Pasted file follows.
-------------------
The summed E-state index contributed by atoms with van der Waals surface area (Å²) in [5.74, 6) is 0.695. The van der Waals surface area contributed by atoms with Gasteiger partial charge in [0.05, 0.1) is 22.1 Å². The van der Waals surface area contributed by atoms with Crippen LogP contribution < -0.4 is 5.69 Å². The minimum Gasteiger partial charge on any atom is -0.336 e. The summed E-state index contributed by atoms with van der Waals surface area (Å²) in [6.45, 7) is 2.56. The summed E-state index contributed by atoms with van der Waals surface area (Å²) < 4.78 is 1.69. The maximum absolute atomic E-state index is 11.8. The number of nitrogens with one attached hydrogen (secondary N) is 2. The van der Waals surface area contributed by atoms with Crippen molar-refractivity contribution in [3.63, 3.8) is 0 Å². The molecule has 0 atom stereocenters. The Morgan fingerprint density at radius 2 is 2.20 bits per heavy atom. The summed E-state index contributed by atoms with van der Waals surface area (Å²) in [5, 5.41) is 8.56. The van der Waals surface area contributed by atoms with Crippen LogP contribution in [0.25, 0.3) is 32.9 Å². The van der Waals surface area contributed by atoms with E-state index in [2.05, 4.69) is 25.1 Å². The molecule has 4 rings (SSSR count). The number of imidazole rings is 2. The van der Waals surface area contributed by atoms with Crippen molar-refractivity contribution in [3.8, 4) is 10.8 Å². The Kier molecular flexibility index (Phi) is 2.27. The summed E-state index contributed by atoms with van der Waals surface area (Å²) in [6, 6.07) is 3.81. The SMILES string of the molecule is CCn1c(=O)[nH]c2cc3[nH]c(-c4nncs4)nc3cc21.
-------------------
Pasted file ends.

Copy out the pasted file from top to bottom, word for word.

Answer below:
The summed E-state index contributed by atoms with van der Waals surface area (Å²) in [5.74, 6) is 0.695. The van der Waals surface area contributed by atoms with Gasteiger partial charge in [0.05, 0.1) is 22.1 Å². The van der Waals surface area contributed by atoms with Crippen LogP contribution < -0.4 is 5.69 Å². The minimum Gasteiger partial charge on any atom is -0.336 e. The summed E-state index contributed by atoms with van der Waals surface area (Å²) in [6.45, 7) is 2.56. The summed E-state index contributed by atoms with van der Waals surface area (Å²) < 4.78 is 1.69. The maximum absolute atomic E-state index is 11.8. The number of nitrogens with one attached hydrogen (secondary N) is 2. The van der Waals surface area contributed by atoms with Crippen molar-refractivity contribution in [3.63, 3.8) is 0 Å². The molecule has 0 atom stereocenters. The Morgan fingerprint density at radius 2 is 2.20 bits per heavy atom. The summed E-state index contributed by atoms with van der Waals surface area (Å²) in [5, 5.41) is 8.56. The van der Waals surface area contributed by atoms with Crippen LogP contribution in [0.25, 0.3) is 32.9 Å². The van der Waals surface area contributed by atoms with E-state index in [2.05, 4.69) is 25.1 Å². The molecule has 4 rings (SSSR count). The number of imidazole rings is 2. The van der Waals surface area contributed by atoms with Crippen molar-refractivity contribution in [3.8, 4) is 10.8 Å². The Kier molecular flexibility index (Phi) is 2.27. The summed E-state index contributed by atoms with van der Waals surface area (Å²) in [6, 6.07) is 3.81. The SMILES string of the molecule is CCn1c(=O)[nH]c2cc3[nH]c(-c4nncs4)nc3cc21.